Other scrimmage clips included freshman wide receiver Bru McCoy beating sophomore cornerback Kobe Boyce when an impressive leap by Boyce wasn’t able to connect with the football. Another showed the reverse — Boyce breaking up a touchdown pass intended for McCoy.
Consider that evidence of Herman’s claim about Boyce’s ball skills from early in spring practice.
“Kobe Boyce has showed us that he can really play the ball well,” Herman said. “He’s got a knack for getting his head around on deep balls, breaking on balls.”
Possessing a vertical that measures at 37.5 inches in high school helps, but playing the football effectively in the air is an extremely difficult task and one that causes struggles for many high-level defensive backs who possess every other element of an elite player at the position. Brandon Jones definitely knows that feeling.
At the cornerback position overall, Herman likes the ball skills of his available players and lauded the aggressiveness, physicality, and tackling ability of sophomore cornerback D’Shawn Jamison, who spent his freshman season on offense. However, the whole group needs to improve in its fundamentals, in Herman’s estimation, hardly surprising for such a young group.
“We’re out of position a little bit too much,” Herman said. “Maybe that’s why I notice them playing the ball so much — because they’re having to make some really spectacular plays just to get their finger tips on the ball, where if they were in some better position from some better technique, they wouldn’t need to.”
The surprise appearance on the scrimmage video was from sophomore wide receiver Jordan Pouncey, who failed a catch a pass last season in seven appearances. Pouncey caught a long touchdown pass from Thompson against sophomore defensive back BJ Foster.
“Casey probably had his best scrimmage,” Herman said. “I thought he looked really good and made some really, really nice throws. Had a couple checks that were not great, but that’s to be expected.”
After running the scout team last season, Herman believes that Thompson has progressed as well as could be expected given that he moved up two spots on the depth with the departures of graduate transfer Shane Buechele and 2018 classmate Cameron Rising.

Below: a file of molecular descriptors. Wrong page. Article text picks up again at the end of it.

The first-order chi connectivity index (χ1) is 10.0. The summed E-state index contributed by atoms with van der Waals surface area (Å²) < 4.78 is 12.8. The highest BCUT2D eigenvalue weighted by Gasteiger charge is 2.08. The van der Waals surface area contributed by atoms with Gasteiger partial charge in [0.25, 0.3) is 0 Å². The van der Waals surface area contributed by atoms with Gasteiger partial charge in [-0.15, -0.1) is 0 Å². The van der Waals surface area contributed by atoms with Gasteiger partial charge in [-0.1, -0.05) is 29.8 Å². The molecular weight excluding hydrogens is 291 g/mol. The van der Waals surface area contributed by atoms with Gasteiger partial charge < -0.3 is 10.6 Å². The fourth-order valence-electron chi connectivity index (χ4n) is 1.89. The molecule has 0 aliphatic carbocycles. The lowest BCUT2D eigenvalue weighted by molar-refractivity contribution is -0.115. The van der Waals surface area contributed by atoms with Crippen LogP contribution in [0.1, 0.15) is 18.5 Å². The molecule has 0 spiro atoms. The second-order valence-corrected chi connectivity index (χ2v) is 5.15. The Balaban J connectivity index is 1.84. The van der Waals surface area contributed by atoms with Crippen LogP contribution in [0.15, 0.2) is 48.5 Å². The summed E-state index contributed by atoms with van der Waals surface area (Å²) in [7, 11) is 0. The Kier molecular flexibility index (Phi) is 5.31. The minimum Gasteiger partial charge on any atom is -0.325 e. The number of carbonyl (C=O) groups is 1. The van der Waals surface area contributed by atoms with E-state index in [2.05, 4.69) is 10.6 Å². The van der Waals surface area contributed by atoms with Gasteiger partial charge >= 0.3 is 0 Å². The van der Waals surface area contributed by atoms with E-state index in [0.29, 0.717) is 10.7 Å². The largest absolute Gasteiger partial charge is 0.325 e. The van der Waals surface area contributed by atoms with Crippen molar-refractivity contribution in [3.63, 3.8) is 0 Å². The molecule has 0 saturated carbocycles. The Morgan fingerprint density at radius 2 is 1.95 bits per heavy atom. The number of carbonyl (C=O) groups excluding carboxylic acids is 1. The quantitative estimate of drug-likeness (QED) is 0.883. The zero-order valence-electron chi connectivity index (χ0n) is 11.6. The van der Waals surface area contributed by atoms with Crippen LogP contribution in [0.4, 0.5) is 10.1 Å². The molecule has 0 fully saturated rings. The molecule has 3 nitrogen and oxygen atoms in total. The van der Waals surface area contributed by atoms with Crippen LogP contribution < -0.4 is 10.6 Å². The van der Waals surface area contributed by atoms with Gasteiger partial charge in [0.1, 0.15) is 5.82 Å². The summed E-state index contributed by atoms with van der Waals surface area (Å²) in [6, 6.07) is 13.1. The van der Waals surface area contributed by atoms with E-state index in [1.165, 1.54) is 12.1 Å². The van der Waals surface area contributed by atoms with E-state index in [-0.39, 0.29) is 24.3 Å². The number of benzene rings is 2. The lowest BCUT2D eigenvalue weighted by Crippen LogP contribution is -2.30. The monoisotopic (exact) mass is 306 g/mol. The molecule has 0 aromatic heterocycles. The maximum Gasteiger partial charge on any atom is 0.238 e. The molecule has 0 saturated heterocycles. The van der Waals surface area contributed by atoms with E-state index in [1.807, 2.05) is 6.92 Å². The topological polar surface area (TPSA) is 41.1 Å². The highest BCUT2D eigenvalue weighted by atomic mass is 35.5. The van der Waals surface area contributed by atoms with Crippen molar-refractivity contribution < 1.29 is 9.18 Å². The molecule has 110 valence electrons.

“To be realistic, I think he’s at or ahead of schedule,” Herman said.
Johnson, meanwhile, is still dealing with the typical struggles of an early enrollee at quarterback — everything is happening really fast for him. Despite that typical learning curve, Herman said that the Port Neches-Grove product “made some good throws and a couple nice reads.”
Another big passing play during the scrimmage went from Ehlinger to redshirt freshman wide receiver Malcolm Epps on what looked like a post route for a touchdown beyond sophomore cornerback Jalen Green. Given the lack of safety anywhere near the play, it looked like a busted coverage.
On defense, senior cornerback Donovan Duvernay picked off a pass from freshman quarterback Roschon Johnson.
Herman hopes that the absence of his three top safeties — senior Brandon Jones (ankle), sophomore Caden Sterns (knee), and junior Chris Brown (lungs) — is a major factor in the defense’s struggles with busted coverages and giving up big plays overall. And that’s understandable because the current starters, the only healthy scholarship safeties on the roster, sophomores Montrell Estell and DeMarvion Overshown, are both young and don’t have any game experience at the college level.